AI chatbots offer comfort to the bereaved

3 months ago 41

NEW YORK: Staying in touch with a loved one after their death is the promise of several start-ups using the powers of artificial intelligence, though not without raising ethical questions.

Ryu Sun-yun sits in front of a microphone and a giant screen, where her husband, who died a few months earlier, appears.

"Sweetheart, it's me," the man on the screen tells her in a video demo. In tears, she answers him and a semblance of conversation begins.

When Lee Byeong-hwal learned he had terminal cancer, the 76-year-old South Korean asked the startup DeepBrain AI to create a digital replica using several hours of video.

"We don't create new content" such as sentences that the deceased would have never uttered or at least written and validated during their lifetime, said Joseph Murphy, head of development at DeepBrain AI, about the "Rememory" program.

"I'll call it a niche part of our business. It's not a growth area for us," he cautioned.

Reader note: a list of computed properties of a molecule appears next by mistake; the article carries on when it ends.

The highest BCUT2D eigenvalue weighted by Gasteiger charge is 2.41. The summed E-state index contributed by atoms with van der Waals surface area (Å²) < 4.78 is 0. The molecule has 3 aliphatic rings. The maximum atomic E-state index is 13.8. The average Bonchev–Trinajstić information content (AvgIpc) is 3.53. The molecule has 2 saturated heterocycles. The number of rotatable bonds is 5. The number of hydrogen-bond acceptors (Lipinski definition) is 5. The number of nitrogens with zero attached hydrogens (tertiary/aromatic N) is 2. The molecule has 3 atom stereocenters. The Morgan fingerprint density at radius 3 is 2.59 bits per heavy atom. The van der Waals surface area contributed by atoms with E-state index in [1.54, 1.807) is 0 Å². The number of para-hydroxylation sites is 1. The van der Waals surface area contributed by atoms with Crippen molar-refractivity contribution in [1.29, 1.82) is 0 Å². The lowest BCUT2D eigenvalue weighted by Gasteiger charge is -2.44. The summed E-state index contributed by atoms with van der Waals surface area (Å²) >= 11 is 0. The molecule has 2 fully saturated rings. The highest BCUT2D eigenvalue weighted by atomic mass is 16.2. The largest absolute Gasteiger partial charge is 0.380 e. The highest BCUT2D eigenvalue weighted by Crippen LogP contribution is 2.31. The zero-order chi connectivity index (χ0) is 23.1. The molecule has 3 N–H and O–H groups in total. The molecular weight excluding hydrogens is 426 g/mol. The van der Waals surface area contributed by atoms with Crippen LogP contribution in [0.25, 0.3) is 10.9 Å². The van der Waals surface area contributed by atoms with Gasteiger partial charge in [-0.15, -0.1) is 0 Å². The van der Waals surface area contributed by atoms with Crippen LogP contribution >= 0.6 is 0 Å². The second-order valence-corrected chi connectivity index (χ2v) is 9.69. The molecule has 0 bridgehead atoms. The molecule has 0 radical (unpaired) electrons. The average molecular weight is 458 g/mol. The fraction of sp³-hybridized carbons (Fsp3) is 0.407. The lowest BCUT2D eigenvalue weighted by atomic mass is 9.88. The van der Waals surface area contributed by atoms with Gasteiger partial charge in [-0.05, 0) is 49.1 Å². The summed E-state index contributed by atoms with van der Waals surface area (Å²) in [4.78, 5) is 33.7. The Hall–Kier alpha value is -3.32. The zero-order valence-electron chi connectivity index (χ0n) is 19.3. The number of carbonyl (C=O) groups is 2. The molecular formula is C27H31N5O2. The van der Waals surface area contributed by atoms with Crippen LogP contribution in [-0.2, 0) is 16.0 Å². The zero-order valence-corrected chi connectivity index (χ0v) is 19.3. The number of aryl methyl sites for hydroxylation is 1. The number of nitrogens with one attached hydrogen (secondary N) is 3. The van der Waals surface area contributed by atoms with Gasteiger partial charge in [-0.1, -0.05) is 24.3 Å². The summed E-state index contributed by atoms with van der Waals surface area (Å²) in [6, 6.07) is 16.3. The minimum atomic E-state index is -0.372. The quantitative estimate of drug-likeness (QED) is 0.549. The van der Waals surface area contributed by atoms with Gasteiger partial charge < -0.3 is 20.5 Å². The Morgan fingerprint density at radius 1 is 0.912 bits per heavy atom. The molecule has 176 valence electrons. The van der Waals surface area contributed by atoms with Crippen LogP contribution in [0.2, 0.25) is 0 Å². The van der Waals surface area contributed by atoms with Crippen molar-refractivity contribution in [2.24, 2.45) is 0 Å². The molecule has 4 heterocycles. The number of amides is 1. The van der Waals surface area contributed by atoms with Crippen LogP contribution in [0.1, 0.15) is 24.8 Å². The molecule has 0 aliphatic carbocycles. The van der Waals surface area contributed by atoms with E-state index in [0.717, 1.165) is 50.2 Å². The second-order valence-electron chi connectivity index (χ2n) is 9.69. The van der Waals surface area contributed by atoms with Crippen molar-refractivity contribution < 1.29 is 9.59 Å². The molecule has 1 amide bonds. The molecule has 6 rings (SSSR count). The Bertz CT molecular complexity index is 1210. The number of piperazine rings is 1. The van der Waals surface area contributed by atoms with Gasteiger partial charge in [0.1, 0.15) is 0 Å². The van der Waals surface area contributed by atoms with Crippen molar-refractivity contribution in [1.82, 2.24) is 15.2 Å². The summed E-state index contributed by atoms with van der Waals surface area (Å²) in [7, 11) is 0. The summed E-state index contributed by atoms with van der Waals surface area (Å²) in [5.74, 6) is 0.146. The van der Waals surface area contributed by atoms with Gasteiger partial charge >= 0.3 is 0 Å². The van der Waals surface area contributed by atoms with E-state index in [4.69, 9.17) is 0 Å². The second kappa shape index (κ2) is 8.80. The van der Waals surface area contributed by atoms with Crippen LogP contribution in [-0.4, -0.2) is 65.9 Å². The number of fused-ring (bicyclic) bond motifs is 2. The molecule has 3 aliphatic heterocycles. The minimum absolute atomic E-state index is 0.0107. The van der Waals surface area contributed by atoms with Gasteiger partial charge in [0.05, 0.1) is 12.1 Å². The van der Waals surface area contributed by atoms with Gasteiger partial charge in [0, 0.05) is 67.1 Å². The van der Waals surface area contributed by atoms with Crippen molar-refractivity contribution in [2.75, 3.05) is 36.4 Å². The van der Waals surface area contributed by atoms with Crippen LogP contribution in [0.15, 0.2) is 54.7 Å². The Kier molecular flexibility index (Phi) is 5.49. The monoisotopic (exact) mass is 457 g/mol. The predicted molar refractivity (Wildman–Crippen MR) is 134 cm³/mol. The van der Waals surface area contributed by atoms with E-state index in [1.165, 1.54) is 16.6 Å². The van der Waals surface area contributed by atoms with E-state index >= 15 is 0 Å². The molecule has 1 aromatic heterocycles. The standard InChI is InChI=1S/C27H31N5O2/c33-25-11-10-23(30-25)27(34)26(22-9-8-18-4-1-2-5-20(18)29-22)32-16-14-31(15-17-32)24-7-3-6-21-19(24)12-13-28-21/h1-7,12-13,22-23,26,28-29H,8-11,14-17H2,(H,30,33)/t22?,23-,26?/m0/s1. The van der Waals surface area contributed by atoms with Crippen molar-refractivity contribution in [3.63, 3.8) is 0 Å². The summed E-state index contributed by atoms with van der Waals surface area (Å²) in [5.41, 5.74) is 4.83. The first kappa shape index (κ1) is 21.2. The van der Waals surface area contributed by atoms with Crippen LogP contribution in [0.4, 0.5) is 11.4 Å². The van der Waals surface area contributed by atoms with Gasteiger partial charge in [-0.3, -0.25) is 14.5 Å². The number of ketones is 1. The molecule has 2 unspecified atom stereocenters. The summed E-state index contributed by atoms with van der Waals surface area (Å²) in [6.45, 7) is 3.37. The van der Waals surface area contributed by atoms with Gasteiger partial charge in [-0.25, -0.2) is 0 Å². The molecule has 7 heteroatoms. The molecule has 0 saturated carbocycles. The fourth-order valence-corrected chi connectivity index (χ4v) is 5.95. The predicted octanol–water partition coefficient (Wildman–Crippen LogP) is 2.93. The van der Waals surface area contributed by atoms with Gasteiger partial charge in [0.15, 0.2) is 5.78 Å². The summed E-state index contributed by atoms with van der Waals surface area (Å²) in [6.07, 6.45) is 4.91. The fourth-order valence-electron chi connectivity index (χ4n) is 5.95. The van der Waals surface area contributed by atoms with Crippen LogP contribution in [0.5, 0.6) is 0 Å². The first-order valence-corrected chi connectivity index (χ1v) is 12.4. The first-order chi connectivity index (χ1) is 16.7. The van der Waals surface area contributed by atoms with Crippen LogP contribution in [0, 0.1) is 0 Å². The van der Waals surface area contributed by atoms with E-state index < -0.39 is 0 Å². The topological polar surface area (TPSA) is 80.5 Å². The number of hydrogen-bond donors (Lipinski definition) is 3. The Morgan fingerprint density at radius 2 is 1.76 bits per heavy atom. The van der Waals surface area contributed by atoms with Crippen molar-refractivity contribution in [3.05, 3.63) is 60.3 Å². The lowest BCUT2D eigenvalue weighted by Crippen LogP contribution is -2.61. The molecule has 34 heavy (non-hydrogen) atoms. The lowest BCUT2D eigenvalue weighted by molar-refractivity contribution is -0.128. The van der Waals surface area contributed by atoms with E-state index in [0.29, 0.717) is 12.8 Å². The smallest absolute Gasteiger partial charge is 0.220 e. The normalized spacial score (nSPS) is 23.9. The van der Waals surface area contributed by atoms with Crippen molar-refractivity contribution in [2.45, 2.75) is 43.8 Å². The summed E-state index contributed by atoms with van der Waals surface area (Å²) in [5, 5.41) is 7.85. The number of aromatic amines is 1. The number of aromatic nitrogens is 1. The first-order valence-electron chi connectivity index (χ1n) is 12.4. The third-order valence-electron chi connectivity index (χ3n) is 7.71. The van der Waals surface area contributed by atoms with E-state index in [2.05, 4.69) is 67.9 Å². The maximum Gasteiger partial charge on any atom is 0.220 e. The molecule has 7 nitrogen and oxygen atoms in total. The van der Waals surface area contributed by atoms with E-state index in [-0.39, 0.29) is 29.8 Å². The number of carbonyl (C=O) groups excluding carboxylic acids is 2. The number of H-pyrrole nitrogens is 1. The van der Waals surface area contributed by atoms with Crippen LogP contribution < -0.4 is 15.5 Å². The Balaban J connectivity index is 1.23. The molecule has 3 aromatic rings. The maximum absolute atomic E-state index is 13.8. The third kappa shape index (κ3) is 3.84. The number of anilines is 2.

The idea is the same for company StoryFile, which uses 92-year-old "Star Trek" actor William Shatner to market its site.

"Our approach is to capture the wonder of an individual, then use the AI tools," said Stephen Smith, boss of StoryFile, which claims several thousand users of its Life service.

Actor William Shatner, famous for his roles in Star Trek, has become an ambassador for the StoryFile company. (Photo: GETTY IMAGES NORTH AMERICA/AFP/Frazer Harrison)

Entrepreneur Pratik Desai caused a stir a few months ago when he suggested people save audio or video of "your parents, elders and loved ones," estimating that by "the end of this year" it would be possible to create an autonomous avatar of a deceased person and that he was working on a project to this end.

The message posted on Twitte...

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